USA TODAY is keeping track of the news surrounding COVID-19 as a pair of vaccines join the U.S. fight against a virus that has killed more than 330,000 Americans since the first reported fatality in February. Keep refreshing this page for the latest updates on vaccine distribution, including who is getting the shots and where, as well as other COVID-19 news from across the USA TODAY Network. Sign up for our Coronavirus Watch newsletter for updates directly to your inbox, join our Facebook group or scroll through our in-depth answers to reader questions for everything you need to know about the coronavirus.
In the headlines:
► Nearly 1.3 million people went through U.S. airports on Sunday, the highest level of air travel in more than nine months, despite public health warnings that travel would prompt another surge in cases of COVID-19.
►Vice President-elect Kamala Harris and her husband, Douglas Emhoff, are scheduled to receive their first doses of COVID-19 vaccine on Tuesday, transition officials said. Harris’ vaccination is expected to be done live on camera, CNN reported.
► More than a dozen anti-vaxxer and COVID-denial physicians have been disciplined in Rome, local officials say. All had taken to TV or social media to spread their beliefs. Rome doctors guild chief Antonio Magi told the Italian news service ANSA that such conduct won’t be tolerated. Italy is among the nations most severely hit by the pandemic.
► A Chinese court sentenced a citizen journalist who documented the early days of the coronavirus outbreak to four years in prison, sending a warning to those challenging the government’s narrative of the pandemic.
►Maryland-based biotech company Novavax announced final, Phase 3 testing of its vaccine candidate will begin in the United States and Mexico. Novavax said Phase 1/2 studies demonstrated “a robust immune response.” Two vaccines, from Pfizer and Moderna, have won FDA emergency authorization and two others, AstraZeneca and Johnson & Johnson, are already conducting Phase 3 trials in the U.S.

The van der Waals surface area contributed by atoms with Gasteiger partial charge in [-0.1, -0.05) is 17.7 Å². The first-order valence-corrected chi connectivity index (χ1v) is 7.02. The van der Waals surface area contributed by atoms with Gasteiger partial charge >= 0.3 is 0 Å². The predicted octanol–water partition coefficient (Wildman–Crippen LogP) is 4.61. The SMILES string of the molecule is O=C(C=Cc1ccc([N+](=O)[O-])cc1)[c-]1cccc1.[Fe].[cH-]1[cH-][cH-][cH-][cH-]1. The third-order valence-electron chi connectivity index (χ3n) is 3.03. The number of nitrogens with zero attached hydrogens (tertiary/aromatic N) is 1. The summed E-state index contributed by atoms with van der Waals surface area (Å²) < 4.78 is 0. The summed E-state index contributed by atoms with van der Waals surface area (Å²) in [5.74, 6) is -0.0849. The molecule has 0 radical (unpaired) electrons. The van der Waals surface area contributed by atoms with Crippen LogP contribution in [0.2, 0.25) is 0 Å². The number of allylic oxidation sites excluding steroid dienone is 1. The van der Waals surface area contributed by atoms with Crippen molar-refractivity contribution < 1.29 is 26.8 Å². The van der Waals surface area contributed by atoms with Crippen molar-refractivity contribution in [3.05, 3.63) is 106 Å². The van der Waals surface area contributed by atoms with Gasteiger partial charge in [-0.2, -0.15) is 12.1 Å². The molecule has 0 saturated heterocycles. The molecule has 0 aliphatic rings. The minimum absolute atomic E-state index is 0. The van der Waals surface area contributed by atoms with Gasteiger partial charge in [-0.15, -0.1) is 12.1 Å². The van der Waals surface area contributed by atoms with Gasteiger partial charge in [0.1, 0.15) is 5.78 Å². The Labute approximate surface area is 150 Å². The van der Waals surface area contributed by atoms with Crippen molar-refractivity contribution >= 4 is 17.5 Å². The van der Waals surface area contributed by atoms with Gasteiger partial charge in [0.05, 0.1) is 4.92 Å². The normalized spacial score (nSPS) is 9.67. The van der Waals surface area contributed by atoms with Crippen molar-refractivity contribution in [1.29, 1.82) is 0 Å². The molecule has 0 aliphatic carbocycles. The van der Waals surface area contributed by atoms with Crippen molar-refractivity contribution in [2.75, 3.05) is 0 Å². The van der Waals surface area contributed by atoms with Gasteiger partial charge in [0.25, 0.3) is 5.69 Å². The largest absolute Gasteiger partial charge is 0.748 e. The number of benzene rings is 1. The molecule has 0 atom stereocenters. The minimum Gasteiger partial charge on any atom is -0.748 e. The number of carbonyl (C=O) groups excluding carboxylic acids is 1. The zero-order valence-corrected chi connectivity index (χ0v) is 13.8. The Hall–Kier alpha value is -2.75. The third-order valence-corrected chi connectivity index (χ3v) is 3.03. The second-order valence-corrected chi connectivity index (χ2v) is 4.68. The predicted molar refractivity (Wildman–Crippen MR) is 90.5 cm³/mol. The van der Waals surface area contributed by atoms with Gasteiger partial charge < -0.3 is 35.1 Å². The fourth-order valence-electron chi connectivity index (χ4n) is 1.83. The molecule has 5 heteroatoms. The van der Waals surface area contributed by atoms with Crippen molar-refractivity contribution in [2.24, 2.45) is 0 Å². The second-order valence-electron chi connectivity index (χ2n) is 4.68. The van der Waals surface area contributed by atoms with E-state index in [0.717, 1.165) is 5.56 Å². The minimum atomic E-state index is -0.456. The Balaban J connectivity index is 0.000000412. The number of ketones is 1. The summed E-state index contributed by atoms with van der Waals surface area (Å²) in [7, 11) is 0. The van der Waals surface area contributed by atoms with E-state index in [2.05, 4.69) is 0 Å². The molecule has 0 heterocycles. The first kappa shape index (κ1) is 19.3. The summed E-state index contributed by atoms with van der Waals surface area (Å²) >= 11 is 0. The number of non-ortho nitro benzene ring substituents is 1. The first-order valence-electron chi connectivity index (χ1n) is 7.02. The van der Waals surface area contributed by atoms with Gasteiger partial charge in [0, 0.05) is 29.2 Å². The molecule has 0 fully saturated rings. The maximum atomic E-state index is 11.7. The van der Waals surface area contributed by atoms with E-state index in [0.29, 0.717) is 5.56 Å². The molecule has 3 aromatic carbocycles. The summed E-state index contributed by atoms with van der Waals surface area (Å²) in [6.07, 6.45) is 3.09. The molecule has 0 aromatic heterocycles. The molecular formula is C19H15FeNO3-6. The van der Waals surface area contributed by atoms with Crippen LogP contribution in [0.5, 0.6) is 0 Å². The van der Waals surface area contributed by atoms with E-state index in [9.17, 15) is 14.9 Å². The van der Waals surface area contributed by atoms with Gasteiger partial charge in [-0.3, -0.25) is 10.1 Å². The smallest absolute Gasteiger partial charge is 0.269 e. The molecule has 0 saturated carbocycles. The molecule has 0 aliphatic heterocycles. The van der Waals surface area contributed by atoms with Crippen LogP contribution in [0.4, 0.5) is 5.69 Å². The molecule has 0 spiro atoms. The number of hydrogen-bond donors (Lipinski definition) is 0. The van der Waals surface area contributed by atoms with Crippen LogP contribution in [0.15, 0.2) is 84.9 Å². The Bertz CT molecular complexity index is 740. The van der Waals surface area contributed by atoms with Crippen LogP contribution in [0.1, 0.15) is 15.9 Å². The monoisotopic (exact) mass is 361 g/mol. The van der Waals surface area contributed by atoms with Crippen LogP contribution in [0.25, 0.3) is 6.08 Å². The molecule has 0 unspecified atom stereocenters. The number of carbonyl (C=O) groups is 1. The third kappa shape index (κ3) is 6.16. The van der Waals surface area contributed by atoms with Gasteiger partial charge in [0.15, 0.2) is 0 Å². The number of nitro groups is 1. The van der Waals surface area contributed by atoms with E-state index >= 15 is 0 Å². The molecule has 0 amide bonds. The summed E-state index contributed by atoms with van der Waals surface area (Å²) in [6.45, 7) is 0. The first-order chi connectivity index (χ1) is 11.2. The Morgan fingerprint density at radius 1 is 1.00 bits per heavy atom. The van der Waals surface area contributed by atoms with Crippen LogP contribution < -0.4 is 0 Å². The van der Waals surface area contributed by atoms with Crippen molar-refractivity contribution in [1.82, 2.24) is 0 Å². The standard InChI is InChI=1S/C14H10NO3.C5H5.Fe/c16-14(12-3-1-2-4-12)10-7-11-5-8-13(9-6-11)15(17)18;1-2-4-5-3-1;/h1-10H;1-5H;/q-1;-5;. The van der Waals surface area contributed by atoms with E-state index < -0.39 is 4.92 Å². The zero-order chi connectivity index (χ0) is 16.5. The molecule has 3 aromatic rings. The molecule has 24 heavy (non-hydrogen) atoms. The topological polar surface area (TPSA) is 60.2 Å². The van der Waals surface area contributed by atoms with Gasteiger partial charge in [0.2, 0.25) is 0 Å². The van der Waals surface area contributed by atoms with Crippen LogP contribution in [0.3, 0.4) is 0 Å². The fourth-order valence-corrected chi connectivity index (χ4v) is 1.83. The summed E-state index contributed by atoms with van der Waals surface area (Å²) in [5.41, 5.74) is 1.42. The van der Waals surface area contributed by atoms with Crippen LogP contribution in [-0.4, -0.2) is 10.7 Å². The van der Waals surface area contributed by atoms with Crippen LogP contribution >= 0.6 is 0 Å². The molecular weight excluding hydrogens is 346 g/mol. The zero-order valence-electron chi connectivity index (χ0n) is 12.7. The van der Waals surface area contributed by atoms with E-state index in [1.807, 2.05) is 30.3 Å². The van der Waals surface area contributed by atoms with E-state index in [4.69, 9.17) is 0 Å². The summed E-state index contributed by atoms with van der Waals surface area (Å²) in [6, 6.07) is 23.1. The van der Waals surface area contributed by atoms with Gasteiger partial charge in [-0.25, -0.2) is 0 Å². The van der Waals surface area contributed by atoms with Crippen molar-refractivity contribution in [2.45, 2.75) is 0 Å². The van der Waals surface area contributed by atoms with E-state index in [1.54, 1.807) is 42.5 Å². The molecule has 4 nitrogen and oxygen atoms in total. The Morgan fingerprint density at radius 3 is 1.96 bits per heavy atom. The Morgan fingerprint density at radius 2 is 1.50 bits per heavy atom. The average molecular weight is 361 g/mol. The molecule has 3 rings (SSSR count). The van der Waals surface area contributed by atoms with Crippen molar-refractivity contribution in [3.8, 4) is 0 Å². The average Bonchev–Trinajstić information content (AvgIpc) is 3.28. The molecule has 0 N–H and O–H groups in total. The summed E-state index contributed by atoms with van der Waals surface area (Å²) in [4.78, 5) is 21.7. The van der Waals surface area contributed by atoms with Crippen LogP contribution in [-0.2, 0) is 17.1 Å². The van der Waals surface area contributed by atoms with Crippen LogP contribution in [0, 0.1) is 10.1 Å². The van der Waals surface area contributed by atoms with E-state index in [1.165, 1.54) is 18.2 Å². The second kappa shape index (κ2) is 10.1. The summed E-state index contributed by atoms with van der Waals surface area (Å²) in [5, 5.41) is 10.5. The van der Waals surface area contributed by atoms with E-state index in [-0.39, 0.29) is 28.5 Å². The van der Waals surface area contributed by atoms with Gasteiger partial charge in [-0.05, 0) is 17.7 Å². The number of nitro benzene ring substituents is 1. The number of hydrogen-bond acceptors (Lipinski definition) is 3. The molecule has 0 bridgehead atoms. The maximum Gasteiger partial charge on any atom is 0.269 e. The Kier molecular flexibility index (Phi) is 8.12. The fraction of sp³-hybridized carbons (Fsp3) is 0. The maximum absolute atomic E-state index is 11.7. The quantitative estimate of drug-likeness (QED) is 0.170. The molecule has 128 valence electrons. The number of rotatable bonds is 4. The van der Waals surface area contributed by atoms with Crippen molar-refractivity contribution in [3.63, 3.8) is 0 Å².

►Aurora Medical Center-Grafton in Wisconsin was forced to discard 500 doses of the Moderna COVID-19 vaccine after the vials were “inadvertently removed from a pharmacy refrigerator overnight,” Advocate Aurora Health said Monday. Each vial contained 10 doses.
►New York officials are investigating whether a health care provider has fraudulently obtained and distributed a COVID-19 vaccine to the public in violation of state guidelines. “Anyone found to have knowingly participated in this scheme will be held accountable to the fullest extent of the law,” state Health Commissioner Dr. Howard Zucker said in a statement Saturday.
📈 Today’s numbers: The U.S. has more than 19.2 million confirmed coronavirus cases and 334,500 deaths, according to Johns Hopkins University data. The global totals: More than 81.1 million cases and 1.77 million deaths.
Here’s a closer look at today’s top stories:
Adaptations to college football recruiting, scheduling and remote learning will very likely last into 2021 and beyond, providing the earliest indications of the lasting impact of COVID-19 on the sport, some experts say. The biggest impact could be on recruiting, conducted virtually since the spring. In lieu of in-person evaluations and visits, programs have relied on drone tours, FaceTime and Zoom to show off facilities and build relationships without leaving campus.